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Rae Carlson: An Exemplary Life

Alan C. Elms

[Presented at the Nineteenth Annual Conference of the Personology Society, Portland, Oregon, June 29, 2002]

When Ravenna Helson nominated Rae Carlson for the Henry A. Murray Award in 1988, Ravenna's nominating letter appropriately began by saying, "Nobody now active in personality psychology has worked as hard or accomplished as much to foster work in the Murray tradition as Rae Carlson." Then Ravenna filled in the details: Rae's very influential conceptual papers on personality psychology; Rae's empirical research on personality variables drawn from Jungian type theory and Tomkins' script theory; Rae's advocacy of personality psychology in Division 8 (Personality and Social Psychology) of the American Psychological Association; Rae's establishment of the Murray Award itself; and Rae's founding of the Personology Society. Others at our meeting today have already discussed Rae's conceptual papers and research, and Ravenna will be talking in more detail about Rae's role in initiating the Murray Award and the Personology Society. I'll focus on the middle contribution on the list: Rae's activities within APA Division 8, perhaps the least interesting of these topics to anyone except those who were directly involved.

I was directly involved, and as a sort of part-time historian I feel it's time to begin organizing some of this history. But more important, I'd like to give those of you who were not so directly involved at the time, or who didn't witness any of that early history at all, some idea of how Rae's political activities in Division 8 in the late 1970s and early 1980s grew out of her theoretical and methodological concerns, led to the creation of the Personology Society, and displayed certain striking characteristics of Rae's own personality. Twenty minutes are not enough to do all this, so herewith I offer just some highlights. I'll be drawing as often as possible from Rae's own written comments to members of the Personality Committee of Division 8 concerning her dealings with the Division, and from her letters to officers of the Division, as found in the Personality Committee archives assembled by Ravenna and me.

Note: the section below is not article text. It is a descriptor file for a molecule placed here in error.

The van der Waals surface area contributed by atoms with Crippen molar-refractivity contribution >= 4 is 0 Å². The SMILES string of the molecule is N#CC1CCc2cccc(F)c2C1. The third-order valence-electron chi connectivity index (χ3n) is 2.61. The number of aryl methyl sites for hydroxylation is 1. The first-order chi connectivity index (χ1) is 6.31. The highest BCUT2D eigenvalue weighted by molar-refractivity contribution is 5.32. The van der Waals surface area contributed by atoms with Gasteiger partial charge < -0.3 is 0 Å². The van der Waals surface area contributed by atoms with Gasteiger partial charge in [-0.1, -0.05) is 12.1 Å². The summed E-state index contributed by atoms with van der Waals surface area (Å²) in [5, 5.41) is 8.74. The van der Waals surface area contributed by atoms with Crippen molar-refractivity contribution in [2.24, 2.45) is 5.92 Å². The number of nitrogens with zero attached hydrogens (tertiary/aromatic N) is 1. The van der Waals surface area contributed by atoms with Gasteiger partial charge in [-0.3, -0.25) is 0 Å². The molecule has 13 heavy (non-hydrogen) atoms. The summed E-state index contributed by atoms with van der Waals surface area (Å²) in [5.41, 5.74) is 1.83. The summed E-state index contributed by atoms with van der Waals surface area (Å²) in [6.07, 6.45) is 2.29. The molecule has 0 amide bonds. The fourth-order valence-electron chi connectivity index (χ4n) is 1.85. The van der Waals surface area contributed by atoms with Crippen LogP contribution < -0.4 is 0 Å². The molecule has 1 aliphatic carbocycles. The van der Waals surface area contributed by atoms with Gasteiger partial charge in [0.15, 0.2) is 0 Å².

Rae herself wrote for publication a brief set of "Notes on the Prehistory of the Personality Section" of Division 8,which some of you have seen. In it she says quite correctly that she was "the only witness of the very beginning." In other words, the idea of a distinct personality section within the Division came out of her head and through her activities. As Rae explained in the "Prehistory" and in a concurrent letter [to Bernard Weiner, September 10, 1977], she had been "Elected as an Alternate Council Representative of Division 8," a rather lowly position in the Division but one that entitled her to sit in on meetings of the Executive Committee. "Attending my first meeting . . . in January 1976, I was appalled to discover that the Division was frankly considered to represent 'social psychology,' period. At about 1 AM [during a 13-hour meeting], I spoke up passionately on behalf of the alienated personality psychologists in the Division, and was asked [by the Division president] to put-together a committee to 'do something' about personality. . . . The original committee [for the Advancement of Personality Psychology] (a Rutgers-Berkeley axis) [including Jack Block, Ravenna Helson, Seymour Rosenberg, Silvan Tomkins, and Rae] was intended to be a small, workable group of prominent people with different approaches and different networks (despite geographical proximity). We immediately announced our 'openness' [to ideas and suggestions from the Division 8 membership] . . . and planned our first open meeting [at the APA convention in Washington, DC, in 1976]. . . . Our open meeting was packed; discussion was extremely vivid." In 1977, "the committee was expanded to include three more members in different 'areas' (both geographic and intellectual) who had been vigorous participants in our work [Alan Elms, Bob Hogan, Eric Klinger]."